How did we ever survive at LifeKids without bubbles?  Especially in Pips and Sprouts (2-4 year olds)

Here are some of the ways that we’ve been using bubbles recently…

  • During Part at the Start – free play time.  We’ve made giant bubble wands plus a variety of other bubble wands.  It’s proven to be one of the most popular activities, especially for the girls but boys enjoy it too.
  • Break the ice with new kids, particularly really young kids.  It’s not uncommon for new kids to feel quite anxious about talking to someone new.  Blowing bubbles for them to catch – get them laughing and moving helps them feel more at ease.
  • Distraction for preschoolers.  Our team bring out the bubbles when they know the kids are about to loose it and it’s very effective.  They literally could spend the whole session blowing and chasing bubbles!
  • Connect with kids before church in the foyer and give them something fun to do while their parents talk and sign them in.

Someone asked my why I don’t get a bubble machine.  Apart from the fact that I quite enjoy being a human bubble machine, the opportunity to connect with kids while holding a bottle of bubble solution and a bubble wand is something that couldn’t be replaced with a machine.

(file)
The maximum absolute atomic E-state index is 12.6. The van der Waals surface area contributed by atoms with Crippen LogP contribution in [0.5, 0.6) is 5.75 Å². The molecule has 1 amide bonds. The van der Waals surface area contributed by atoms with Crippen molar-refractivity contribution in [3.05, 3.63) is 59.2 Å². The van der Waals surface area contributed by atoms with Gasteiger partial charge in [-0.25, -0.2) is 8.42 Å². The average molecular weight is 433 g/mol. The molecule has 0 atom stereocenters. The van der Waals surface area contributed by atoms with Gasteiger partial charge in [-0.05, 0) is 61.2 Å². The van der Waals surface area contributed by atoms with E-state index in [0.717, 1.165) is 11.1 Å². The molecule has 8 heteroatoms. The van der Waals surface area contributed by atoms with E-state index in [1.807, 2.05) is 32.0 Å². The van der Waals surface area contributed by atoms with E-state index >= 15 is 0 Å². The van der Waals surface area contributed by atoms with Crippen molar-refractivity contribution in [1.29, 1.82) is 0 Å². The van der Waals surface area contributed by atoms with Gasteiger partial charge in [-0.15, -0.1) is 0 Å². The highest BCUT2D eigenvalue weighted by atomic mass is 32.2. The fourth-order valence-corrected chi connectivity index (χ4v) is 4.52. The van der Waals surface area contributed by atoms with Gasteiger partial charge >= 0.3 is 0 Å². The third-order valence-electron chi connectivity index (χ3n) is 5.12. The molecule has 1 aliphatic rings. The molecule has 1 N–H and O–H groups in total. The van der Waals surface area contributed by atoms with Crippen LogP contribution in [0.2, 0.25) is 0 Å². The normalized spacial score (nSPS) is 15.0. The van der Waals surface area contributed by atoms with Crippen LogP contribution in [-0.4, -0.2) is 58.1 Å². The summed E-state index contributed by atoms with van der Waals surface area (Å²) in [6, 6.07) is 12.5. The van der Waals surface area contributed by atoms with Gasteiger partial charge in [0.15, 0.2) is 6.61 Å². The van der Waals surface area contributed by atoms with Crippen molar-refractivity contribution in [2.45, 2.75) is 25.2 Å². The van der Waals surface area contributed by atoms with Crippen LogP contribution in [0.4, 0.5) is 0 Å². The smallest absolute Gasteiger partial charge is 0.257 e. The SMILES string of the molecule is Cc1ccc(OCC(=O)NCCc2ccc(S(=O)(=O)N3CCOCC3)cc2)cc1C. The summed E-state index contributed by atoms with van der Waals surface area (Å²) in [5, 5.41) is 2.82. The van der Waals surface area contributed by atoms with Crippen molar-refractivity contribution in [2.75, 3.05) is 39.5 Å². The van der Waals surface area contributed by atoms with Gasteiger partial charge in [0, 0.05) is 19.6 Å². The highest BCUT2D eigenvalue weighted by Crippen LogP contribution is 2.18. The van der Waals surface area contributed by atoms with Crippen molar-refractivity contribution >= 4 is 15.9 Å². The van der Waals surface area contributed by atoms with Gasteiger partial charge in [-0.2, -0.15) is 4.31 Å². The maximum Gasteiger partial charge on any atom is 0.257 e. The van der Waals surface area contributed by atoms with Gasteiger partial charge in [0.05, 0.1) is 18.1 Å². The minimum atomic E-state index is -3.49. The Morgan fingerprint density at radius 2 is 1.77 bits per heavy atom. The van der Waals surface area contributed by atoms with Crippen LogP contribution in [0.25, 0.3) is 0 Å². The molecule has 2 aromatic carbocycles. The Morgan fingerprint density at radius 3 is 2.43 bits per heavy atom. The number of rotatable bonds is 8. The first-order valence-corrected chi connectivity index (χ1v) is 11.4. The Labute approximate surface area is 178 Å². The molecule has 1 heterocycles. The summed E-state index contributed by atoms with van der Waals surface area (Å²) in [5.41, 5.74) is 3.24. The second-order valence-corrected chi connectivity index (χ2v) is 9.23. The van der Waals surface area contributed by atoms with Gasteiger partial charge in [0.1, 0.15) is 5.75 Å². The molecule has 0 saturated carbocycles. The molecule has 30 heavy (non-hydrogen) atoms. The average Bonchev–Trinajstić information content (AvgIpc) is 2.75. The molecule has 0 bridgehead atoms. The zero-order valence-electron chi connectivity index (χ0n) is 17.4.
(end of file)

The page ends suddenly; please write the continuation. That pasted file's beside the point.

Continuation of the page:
Here’s a good recipie…

1 cup detergent

2 cups water

1 tablespoon glycerin (just ask at your pharmacy)

Stir gentley, try not to make too many bubbles when you’re mixing it.

Play around with the recipe, you could get away with using less detergent depending on what brand and how strong it is.  We have a bunch of bubble mixture bottles that we just keep refilling.  Another way of blowing bubbles is with a straw, just make sure the kids don’s suck the mixture… they’ll learn fast if they do!


One Response to Bubbles

  1. Ever since I was a child, I’ve loved bubbles. I’ve been trying to come up with some ways to incorporate bubbles into my children’s ministry classes, as I know that the younger kids will love playing with them. Thanks for the great ideas that you shared in your blog post! I particularly liked the idea of using bubbles to break the ice with new students.

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